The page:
Modern sleep research only really began in the middle of the 20th century, with the milestone discovery of REM sleep in the 1950s.
Before that, sleep was widely regarded as a ‘passive process’ and hence, not of great interest in terms of scientific inquiry.
When it comes to real ‘facts’ about sleep, this relative lack of empirical evidence, has, over the years led to a disproportionate amount of homespun advice, folk wisdom and old-wive’s tales.
There are many mysteries of sleep yet to be solved. The good news is, in the last few decades, science has been able to separate a lot of the fiction from fiction.
Over 11 days, we are exploring some of the scientific research behind 33 of the most commonly held myths and misconceptions about sleep.
22: Sleep disorders are difficult to treat
Sleep disorders occur for numerous reasons. They can be triggered by physiological or emotional factors and can last anywhere from a few nights to several years.
Sleep deprivation can be very debilitating and many sufferers lack the energy or motivation to explore ways of finding a solution to their problems.
Often, in desperation, people turn to sleeping pills just to get a night’s sleep, but sleep experts now recognize non-drug treatments as the most effective long-term solution to treat insomnia.
Practicing good ‘sleep hygiene‘ is the first step towards alleviating your problems. If your symptoms persist you can talk to your doctor about taking a course of cognitive behavioural therapy or CBT.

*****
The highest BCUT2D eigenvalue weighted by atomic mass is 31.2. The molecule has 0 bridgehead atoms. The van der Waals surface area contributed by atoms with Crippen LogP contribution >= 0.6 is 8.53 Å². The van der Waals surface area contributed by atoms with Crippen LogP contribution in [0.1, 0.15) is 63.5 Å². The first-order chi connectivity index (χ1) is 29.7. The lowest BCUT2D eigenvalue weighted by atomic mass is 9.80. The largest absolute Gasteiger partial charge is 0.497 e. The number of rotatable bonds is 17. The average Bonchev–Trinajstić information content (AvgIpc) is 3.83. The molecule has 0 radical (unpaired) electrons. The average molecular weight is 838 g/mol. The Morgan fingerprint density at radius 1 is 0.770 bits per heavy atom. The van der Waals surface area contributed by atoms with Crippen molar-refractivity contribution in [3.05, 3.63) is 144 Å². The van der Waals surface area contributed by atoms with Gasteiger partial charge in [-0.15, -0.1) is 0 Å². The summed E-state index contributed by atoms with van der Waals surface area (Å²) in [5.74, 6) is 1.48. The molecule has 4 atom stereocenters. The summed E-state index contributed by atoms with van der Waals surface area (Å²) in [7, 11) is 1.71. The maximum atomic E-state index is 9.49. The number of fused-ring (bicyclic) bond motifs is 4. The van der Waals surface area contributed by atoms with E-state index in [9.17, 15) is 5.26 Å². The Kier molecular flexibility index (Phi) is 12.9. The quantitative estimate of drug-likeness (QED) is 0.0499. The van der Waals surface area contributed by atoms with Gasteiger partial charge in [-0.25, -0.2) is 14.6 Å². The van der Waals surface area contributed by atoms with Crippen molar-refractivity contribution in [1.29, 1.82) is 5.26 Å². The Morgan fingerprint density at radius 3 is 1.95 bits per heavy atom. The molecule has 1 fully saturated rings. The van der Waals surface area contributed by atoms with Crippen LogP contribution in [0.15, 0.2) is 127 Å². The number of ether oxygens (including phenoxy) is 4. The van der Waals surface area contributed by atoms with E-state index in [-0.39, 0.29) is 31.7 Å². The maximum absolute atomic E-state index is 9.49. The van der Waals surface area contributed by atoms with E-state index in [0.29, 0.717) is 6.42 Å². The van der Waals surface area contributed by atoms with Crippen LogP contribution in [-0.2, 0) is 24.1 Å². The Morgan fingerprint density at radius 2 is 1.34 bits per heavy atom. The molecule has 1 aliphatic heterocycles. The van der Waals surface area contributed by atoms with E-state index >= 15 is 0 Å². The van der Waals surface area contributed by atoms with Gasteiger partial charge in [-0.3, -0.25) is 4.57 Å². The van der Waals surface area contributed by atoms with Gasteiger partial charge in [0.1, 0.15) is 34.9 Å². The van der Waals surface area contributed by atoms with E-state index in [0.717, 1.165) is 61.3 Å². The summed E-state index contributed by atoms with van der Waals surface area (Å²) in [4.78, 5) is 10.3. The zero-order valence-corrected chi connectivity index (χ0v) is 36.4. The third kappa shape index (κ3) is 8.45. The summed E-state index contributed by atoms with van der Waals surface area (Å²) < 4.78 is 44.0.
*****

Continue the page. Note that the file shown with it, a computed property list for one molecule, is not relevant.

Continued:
This is a package of treatments that includes stimulus control, cognitive therapy and relaxation techniques.
23: Exercise before bed helps you sleep
Regular exercise has long been promoted as a vital part of a healthy lifestyle. Common sense tells us that when we are exhausted through physical exertion we will naturally feel tired and sleepy.
So many people have come to believe that partaking in physical exercise will promote a good night’s sleep.
However, the relationship between sleep and exercise is more complicated than many people realise. The current scientific literature exploring the effects of exercise on sleep is limited and inconsistent.
One study found that total sleep time actually decreased when participants took more exercise. A different study concluded that there was no difference in the quality of sleep on non-exercise days and moderate exercise days.
Another sample of more than 2600 men and women found that 150 minutes of moderate exercise a week provided a 65 percent improvement in sleep quality.
There’s also conflicting advice as to whether you should exercise in the morning, afternoon or evening. However, don’t let the confusion put you off. The bottom line is, exercise is good for you.
If you feel it may be interfering with your sleep patterns, speak to a health professional and/or try to change your regime to see if you notice any improvement in your sleep.
It’s an age old theory that imagining images of sheep and counting them one by one will help to lull you to sleep. However, when scientists at Oxford University ‘s Department of Experimental Psychology put this to the test they found that the opposite could be true.
Volunteers were asked to visualise a range of different scenarios as they tried to go to sleep. On average, those who pictured images of counting sheep took up to 20 minutes longer to fall asleep than those who imagined other scenarios such as a relaxing beach, for example.
The scientists concluded that counting sheep is just too repetitive and boring to occupy enough ‘cognitive space’ in the brain. Effectively this could lead to other distracting thought patterns entering your mind, making it harder for you to relax and eventually fall asleep.